Sir Samuel Ferguson
Paul Veronese: (Three Sonnets) - Poem by Sir Samuel Ferguson
Paul, let thy faces from the canvas look
Haply less clearly than Pietro's can,
Less lively than in tints of Titian,
Or him who both the bay-wreath-chaplets took:
Yet shalt thou therefore have no harsh rebuke
Of me whom, while with eager eye I scan
O'er painted pomps of Brera and Vatican,
The first delight thou gavest ne'er forsook.
For in thy own Verona, long ago,
Before one masterpiece of cool arcades,
I made a friend; and such a friend was rare.
For him, I love thy velvet's glorious show,
Thy sheens of silk 'twixt marble balustrades,
Thy breathing-space and full translucent air.
Loved for themselves, too. Oft as I behold,
Adown the curtain'd gallery's sumptuous gloom,
A separate daylight shining in the room,
There find I still thy groupings manifold
Of holy clerks, of nobles grave and bold,
Swart slaves, brave gallants, maidens in their bloom,
With what of Persian and Ligarian loom
May best consort with marble dome and gold:
There find thy dog, whose teeth Time's teeth defy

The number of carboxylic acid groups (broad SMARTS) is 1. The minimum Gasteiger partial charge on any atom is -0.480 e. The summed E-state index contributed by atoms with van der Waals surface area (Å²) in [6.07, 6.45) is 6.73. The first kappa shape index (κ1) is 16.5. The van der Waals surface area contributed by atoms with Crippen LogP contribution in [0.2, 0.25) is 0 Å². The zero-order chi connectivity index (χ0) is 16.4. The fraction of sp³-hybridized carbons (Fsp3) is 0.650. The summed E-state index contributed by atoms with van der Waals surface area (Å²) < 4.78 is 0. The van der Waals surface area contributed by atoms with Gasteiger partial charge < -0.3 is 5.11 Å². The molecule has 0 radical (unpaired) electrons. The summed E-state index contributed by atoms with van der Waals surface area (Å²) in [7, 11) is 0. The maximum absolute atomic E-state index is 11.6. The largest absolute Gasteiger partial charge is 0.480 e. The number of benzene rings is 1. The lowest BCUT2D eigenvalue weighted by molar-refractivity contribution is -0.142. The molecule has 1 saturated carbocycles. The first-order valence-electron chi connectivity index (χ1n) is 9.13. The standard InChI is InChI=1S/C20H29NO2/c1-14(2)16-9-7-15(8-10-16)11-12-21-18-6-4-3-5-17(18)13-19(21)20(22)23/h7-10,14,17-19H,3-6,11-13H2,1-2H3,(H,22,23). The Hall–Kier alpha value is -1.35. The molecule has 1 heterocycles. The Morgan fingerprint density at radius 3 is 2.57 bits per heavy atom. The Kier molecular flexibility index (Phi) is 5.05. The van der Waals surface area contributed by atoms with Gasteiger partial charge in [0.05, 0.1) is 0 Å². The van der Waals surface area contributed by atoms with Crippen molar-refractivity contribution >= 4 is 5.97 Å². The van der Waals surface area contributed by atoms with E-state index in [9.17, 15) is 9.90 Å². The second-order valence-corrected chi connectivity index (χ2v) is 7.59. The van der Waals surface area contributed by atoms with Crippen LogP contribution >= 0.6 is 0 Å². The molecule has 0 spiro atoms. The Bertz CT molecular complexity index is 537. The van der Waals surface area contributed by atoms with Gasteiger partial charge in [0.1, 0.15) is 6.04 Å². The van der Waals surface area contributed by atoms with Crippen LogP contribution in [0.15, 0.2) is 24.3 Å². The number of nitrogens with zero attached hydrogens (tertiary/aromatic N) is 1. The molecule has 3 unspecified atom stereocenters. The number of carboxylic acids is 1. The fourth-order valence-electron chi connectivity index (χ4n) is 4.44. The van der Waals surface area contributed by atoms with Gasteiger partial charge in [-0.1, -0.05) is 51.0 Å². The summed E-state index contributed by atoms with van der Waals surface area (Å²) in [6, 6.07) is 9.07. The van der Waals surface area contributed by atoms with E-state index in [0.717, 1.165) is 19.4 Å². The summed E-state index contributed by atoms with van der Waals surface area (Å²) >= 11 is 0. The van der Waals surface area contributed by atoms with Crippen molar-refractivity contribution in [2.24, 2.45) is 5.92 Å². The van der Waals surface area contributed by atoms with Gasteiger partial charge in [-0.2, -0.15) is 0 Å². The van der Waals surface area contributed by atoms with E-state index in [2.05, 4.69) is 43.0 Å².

To raze the name from less enduring leaves
Of loved Canossa: there, in cynic ease,
Thy monkey: and beneath the pearly sky
See lovely ladies wave their handkerchiefs,
And lend sweet looks from airy balconies.
They err who say this long-withdrawing line
Of palace-fronts Palladian, this brocade
From looms of Genoa, this gold-inlaid
Resplendent plate of Milan, that combine
To spread soft lustre through the grand design,
Show but in fond factitious masquerade
The actual feast by leper Simon made
For that great Guest, of old, in Palestine.
Christ walks amongst us still; at liberal table
Scorns not to sit: no sorrowing Magdalene
But of these dear feet kindly gets her kiss
Now, even as then; and thou, be honorable,
Who, by the might of thy majestic scene,
Bringest down that age and minglest it with this.
Comments about Paul Veronese: (Three Sonnets) by Sir Samuel Ferguson
Read this poem in other languages
This poem has not been translated into any other language yet.